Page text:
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In electronics (and in other fields of engineering), we study that every periodic signal (whatever its shape) may be decomposed in a series of sine waves with frequency $f, 2f, 3f, \ldots, nf$ with decreasing amplitudes. This is the basics of Fourier Series.

I've carried with me one question that I never have seen any answer: can we prove the opposite of this?

Let me explain in more detail: if I have a sine wave of amplitude $A$ and frequency $f$, can I decompose the sine wave in a series of square waves (or triangular, or whatever) with frequencies $f, 2f, 3f, \ldots, nf$ with decreasing amplitudes?

If the answeer is yes, please indicate me bibliography where can I find such math demonstration.

Thank you

Carlos Lisbon, Portugal

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    $\begingroup$ Where do you see a requirement that the amplitudes are decreasing? Assuming of course that the signal is square-integrable over one period, the requirement is that the sum of the squares of the amplitudes is finite. $\endgroup$ – Robert Israel Aug 17 '12 at 17:49
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The paper DN Green, SC Bass, Signal representation with triangular basis functions, IEE Journal on Electronic Circuits and Systems, vol. 3, Mar. 1979, p. 58-68 states the following result: A signal possesses a trigonometric series representation if and only if it has a "triangular series" representation.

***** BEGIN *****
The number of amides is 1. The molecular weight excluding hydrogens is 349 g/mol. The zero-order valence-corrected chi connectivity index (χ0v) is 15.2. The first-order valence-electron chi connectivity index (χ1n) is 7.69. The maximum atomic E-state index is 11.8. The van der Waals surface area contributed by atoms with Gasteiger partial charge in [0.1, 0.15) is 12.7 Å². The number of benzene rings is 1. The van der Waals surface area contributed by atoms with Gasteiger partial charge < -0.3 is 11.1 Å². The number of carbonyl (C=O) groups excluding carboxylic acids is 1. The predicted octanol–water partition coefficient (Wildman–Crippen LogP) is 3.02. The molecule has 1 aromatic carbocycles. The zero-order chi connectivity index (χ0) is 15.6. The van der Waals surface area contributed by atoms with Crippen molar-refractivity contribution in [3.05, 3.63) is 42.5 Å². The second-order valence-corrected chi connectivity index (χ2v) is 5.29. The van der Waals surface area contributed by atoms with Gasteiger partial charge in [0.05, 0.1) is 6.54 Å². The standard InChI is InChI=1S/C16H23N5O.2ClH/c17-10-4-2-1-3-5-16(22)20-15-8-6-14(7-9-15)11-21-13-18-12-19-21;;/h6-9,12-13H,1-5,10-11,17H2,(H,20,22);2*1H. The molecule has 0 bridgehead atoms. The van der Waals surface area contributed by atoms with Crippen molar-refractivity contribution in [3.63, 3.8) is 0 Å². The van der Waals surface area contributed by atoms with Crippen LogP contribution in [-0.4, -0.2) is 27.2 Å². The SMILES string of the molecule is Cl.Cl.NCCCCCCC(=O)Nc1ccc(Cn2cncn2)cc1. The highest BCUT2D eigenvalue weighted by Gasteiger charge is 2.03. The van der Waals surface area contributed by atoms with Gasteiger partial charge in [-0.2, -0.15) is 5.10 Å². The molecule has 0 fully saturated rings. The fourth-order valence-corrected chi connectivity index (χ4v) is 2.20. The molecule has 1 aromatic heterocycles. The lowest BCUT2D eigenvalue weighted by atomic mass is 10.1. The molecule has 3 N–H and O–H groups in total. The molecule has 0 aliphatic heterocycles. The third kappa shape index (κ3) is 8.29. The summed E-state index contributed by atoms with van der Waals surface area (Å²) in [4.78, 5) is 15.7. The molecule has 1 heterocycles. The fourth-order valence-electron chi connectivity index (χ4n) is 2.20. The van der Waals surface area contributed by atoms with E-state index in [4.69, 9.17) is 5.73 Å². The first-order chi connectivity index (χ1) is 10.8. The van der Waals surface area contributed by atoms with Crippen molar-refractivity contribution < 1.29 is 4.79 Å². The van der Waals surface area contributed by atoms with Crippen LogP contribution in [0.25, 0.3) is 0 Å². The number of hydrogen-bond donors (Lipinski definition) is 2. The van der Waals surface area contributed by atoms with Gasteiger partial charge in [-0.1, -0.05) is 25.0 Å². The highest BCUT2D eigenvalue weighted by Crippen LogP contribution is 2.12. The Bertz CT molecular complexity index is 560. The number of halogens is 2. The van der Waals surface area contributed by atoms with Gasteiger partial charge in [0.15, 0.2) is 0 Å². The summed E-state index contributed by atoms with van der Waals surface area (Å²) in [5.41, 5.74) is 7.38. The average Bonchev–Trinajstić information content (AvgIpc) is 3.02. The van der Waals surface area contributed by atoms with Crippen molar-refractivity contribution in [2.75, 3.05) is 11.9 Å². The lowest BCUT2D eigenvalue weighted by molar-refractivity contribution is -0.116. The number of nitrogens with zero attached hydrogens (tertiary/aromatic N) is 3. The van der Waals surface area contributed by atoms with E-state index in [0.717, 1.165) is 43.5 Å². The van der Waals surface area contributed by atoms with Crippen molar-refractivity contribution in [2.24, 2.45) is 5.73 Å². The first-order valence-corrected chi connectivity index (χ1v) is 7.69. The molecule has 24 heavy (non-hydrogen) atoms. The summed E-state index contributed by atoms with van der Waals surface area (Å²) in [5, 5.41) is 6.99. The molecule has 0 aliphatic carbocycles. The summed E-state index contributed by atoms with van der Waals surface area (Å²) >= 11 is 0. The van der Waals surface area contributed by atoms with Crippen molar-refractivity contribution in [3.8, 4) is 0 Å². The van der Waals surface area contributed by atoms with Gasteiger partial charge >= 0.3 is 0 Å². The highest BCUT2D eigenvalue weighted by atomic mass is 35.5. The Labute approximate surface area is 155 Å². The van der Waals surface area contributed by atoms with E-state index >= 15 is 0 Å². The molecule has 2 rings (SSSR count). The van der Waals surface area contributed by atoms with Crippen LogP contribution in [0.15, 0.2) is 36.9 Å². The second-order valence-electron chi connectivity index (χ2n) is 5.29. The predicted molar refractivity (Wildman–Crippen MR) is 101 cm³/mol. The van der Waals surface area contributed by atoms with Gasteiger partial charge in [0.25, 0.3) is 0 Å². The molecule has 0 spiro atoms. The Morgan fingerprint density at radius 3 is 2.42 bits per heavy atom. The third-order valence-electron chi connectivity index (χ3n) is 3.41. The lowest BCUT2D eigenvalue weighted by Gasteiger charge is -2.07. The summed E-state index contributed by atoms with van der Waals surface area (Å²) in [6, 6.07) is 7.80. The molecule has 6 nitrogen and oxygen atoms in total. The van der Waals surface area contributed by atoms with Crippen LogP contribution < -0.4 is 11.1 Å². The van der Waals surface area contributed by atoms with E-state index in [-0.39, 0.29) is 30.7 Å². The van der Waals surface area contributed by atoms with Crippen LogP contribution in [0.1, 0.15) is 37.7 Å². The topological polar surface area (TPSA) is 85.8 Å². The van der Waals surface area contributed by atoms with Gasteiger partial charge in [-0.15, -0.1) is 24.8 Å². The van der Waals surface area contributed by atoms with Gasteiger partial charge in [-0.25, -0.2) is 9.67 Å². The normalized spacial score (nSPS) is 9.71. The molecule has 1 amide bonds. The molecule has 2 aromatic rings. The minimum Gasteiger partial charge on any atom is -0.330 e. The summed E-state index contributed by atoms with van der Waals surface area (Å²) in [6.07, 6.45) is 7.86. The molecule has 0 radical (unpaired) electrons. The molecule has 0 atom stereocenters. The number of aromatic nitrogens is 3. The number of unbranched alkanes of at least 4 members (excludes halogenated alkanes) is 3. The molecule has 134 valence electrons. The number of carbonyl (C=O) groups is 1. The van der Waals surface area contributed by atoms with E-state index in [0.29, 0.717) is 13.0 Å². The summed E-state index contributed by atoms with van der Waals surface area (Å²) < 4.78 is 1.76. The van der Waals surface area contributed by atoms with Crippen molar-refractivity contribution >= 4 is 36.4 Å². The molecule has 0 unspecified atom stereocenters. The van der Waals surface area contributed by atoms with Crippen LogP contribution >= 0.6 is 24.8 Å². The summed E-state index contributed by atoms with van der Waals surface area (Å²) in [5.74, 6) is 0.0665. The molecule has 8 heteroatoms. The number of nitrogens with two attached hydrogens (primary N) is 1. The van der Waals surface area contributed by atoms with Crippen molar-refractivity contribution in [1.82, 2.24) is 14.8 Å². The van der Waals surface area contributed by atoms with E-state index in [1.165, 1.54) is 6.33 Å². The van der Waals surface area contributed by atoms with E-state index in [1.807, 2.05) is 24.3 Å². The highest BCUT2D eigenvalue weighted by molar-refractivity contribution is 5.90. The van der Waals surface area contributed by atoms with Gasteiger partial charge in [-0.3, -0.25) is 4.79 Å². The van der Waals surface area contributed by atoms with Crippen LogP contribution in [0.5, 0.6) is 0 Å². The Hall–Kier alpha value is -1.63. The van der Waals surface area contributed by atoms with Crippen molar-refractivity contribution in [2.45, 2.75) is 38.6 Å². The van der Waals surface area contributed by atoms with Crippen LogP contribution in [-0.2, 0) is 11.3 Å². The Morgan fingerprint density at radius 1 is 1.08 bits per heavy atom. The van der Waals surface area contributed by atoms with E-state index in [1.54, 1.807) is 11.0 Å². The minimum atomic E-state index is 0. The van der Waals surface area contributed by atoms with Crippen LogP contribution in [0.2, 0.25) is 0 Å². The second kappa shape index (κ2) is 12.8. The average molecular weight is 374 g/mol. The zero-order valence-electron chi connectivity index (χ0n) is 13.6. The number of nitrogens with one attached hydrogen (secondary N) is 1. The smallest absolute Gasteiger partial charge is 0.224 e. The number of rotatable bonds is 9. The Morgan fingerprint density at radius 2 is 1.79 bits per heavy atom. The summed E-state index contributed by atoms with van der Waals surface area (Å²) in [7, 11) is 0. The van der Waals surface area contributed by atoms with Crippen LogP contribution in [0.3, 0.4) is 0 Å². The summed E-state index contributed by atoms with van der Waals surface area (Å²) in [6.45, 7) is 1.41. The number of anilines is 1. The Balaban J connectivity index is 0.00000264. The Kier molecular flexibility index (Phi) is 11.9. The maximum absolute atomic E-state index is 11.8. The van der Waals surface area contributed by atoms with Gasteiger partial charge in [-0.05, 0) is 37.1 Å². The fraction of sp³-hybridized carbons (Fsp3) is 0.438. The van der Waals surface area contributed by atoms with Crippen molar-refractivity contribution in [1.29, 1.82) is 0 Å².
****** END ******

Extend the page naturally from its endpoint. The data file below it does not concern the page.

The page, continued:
However, as Robert points out in the comment, there is no reason to believe that the amplitudes of the triangular wave components are decreasing.

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I think that you will find that the Haar functions are what you are looking for. You can find a plethora of references by googling.

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    $\begingroup$ Not actually periods $f, 2f, 3f, \dots$ as in the question, though. $\endgroup$ – GEdgar Aug 17 '12 at 14:53
  • $\begingroup$ @Gedgar: Yes, you're right. In some depending on the shape of the wave, we may have only the even or the odd harmonics. $\endgroup$ – Carlos Aug 17 '12 at 14:58
  • $\begingroup$ Or you could try the Walsh functions, or any other orthonormal basis of $L^2$ of an interval. $\endgroup$ – Robert Israel Aug 17 '12 at 19:56
  • $\begingroup$ @carlos: The physicist's answer to what families can express all these functions is any family that can represent a $\delta$ function. $\endgroup$ – Ross Millikan Aug 18 '12 at 16:33

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